“We think the concept of a digital system that helps you to navigate and understand the context and navigate them to solutions are going to be necessary,” Pak, vice president and head of the digital health team for the mobile experience business at Samsung Electronics, said in a previous CNET interview. “And what form factor that’s going to be is to be determined. And it may vary based on person to person, right? Some people just probably want audio; some people want a video on the TV.”

New health metrics and insights

The underside of the Samsung Galaxy Watch 6 The underside of the Samsung Galaxy Watch 6

The underside of the Samsung Galaxy Watch 6

James Martin/CNET

Smartwatches are already stuffed with sensors for measuring bodily signals such as heart rate, temperature and blood oxygen. If rumors and reports are to be believed, tech companies will find new ways to put those sensors to use in 2024 by providing more statistics and takeaways.

Apple is said to be adding tools for keeping tabs on blood pressure and checking for sleep apnea in its next Apple Watch, according to Bloomberg. The new feature would be able to show when a person’s blood pressure may be elevated, says the report, which also notes that Apple is working on a version with more precise readings. 

Samsung is also expanding its health-tracking capabilities — the Galaxy Watch just got FDA approval for sleep-apnea detection, for one thing. But the tech giant also teased that more updates are coming later this year in the form of two new features: My Vitality Score and Booster Cards. The first is a bit like the readiness scores we’ve seen from Oura, Garmin and Google’s Fitbit; it evaluates your physical and mental state based on factors like activity, sleep, resting heart rate and heart rate variability. Booster Cards, meanwhile, are tidbits in the Samsung Health app that are meant to provide more context around your health readings. Companies like Oura and Garmin already offer similar pieces of advice.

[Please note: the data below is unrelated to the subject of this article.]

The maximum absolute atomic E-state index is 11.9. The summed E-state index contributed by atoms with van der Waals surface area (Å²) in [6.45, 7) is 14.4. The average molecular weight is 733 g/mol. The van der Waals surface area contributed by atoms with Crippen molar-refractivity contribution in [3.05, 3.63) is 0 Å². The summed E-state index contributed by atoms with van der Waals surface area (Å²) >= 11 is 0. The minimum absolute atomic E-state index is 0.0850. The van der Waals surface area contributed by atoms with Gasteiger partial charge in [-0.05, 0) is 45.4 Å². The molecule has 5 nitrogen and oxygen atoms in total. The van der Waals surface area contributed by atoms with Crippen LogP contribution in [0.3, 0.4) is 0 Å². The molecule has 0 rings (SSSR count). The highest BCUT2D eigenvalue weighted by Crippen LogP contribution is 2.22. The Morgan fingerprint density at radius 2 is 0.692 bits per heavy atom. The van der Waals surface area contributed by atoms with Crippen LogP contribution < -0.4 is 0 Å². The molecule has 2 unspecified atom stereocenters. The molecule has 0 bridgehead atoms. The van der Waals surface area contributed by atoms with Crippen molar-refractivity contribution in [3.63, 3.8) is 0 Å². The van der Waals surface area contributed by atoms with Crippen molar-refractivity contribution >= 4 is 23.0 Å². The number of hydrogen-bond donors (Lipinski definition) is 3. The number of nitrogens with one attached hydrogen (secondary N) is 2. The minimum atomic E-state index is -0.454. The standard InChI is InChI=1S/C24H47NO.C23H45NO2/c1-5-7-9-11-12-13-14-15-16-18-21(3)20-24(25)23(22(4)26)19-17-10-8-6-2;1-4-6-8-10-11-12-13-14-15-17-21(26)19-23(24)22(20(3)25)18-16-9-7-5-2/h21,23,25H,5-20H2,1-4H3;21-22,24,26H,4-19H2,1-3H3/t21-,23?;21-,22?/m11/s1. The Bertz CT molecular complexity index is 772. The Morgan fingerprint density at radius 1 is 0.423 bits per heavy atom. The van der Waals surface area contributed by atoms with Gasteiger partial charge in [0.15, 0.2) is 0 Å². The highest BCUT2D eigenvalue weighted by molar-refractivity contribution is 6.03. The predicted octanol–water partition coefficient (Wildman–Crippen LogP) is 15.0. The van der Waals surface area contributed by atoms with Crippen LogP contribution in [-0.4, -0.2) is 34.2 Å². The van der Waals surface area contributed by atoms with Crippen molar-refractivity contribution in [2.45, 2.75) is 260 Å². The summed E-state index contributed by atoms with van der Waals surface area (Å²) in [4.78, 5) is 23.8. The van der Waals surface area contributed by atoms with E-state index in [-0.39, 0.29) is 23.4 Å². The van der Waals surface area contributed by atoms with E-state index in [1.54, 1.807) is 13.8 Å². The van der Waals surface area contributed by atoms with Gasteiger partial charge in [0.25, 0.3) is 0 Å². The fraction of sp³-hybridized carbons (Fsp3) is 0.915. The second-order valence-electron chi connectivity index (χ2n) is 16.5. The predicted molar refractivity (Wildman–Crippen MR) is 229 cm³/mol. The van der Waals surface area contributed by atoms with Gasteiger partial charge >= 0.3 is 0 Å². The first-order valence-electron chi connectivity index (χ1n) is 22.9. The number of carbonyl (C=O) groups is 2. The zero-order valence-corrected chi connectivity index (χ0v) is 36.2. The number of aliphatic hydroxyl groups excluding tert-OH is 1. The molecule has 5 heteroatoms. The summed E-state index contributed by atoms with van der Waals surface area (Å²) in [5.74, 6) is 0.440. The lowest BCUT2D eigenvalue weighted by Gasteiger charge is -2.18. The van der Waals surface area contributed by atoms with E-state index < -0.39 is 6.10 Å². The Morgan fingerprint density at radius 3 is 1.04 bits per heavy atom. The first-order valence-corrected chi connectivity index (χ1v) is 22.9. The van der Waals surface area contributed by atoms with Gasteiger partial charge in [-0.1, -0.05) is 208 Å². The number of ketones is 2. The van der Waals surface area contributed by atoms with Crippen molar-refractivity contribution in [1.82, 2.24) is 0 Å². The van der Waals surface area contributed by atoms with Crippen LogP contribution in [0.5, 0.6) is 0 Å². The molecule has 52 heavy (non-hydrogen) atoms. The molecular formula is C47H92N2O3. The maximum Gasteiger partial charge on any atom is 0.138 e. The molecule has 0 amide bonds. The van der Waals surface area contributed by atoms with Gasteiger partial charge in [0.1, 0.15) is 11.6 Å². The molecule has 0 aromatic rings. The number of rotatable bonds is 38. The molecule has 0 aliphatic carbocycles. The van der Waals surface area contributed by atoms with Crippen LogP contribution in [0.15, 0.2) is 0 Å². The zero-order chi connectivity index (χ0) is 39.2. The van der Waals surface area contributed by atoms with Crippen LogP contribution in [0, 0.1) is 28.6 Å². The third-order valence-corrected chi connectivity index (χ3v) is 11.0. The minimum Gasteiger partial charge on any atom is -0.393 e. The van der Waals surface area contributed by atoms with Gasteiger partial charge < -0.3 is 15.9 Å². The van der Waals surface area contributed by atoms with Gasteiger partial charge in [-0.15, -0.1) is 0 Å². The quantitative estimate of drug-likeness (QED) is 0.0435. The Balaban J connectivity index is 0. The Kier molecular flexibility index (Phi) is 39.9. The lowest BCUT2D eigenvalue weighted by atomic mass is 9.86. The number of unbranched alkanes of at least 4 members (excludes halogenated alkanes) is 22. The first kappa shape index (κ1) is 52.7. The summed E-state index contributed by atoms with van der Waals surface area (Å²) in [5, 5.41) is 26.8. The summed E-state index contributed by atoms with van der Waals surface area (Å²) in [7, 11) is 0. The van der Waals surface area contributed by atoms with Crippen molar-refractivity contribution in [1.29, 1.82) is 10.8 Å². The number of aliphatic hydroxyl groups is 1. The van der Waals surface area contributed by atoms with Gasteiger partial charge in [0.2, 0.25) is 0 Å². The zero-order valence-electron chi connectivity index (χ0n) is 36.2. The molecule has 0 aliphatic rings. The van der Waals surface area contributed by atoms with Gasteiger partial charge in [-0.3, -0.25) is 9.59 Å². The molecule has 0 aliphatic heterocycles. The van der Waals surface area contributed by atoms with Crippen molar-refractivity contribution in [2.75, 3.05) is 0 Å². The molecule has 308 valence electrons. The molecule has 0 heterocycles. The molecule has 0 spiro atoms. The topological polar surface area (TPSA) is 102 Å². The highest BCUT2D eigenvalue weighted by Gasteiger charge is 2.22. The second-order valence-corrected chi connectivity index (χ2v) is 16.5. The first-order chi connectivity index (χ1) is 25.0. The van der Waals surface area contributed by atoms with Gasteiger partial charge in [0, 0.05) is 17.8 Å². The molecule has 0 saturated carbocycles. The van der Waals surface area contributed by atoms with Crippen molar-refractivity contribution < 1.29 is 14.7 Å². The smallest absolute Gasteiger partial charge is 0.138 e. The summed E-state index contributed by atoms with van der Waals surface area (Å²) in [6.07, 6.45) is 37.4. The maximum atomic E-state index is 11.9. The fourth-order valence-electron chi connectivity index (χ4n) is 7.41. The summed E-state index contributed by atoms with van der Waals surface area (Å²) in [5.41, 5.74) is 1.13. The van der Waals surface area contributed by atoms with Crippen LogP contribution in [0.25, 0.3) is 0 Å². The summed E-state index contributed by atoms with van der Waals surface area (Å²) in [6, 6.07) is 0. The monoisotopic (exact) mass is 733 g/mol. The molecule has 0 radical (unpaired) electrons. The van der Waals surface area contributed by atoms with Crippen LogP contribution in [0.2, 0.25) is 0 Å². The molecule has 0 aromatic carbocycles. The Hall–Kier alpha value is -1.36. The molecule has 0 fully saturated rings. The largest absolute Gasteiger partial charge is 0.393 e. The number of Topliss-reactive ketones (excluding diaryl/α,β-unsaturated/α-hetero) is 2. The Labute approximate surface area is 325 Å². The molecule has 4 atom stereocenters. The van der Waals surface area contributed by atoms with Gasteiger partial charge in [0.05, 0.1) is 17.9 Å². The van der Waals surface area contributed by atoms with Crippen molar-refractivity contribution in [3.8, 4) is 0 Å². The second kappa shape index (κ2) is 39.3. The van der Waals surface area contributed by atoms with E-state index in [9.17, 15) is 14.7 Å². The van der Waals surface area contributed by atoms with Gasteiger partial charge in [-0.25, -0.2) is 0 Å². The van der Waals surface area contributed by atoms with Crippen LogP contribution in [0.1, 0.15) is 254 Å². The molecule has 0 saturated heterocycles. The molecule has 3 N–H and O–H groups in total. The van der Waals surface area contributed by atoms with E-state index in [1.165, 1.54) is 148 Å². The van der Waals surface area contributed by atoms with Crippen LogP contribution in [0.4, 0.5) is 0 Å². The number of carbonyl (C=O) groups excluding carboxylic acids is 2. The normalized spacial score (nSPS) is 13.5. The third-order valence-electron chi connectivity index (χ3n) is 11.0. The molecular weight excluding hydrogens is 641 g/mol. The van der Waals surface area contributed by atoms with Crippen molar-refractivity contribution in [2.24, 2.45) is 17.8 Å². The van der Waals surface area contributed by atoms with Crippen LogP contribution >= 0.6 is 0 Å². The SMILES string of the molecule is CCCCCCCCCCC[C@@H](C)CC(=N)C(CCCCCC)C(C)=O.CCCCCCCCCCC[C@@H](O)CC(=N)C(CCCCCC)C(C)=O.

One of Google’s major long-term Fitbit and Pixel Watch product goals is to make it easier to make lifestyle changes based on data from your smartwatch, according to Surie. Although it’s unclear how, when or if that ambition will surface in new Fitbit metrics and insights, it provides some context on the company’s direction for future features. Surie spoke broadly about how the company views this approach when it comes to stress tracking in particular.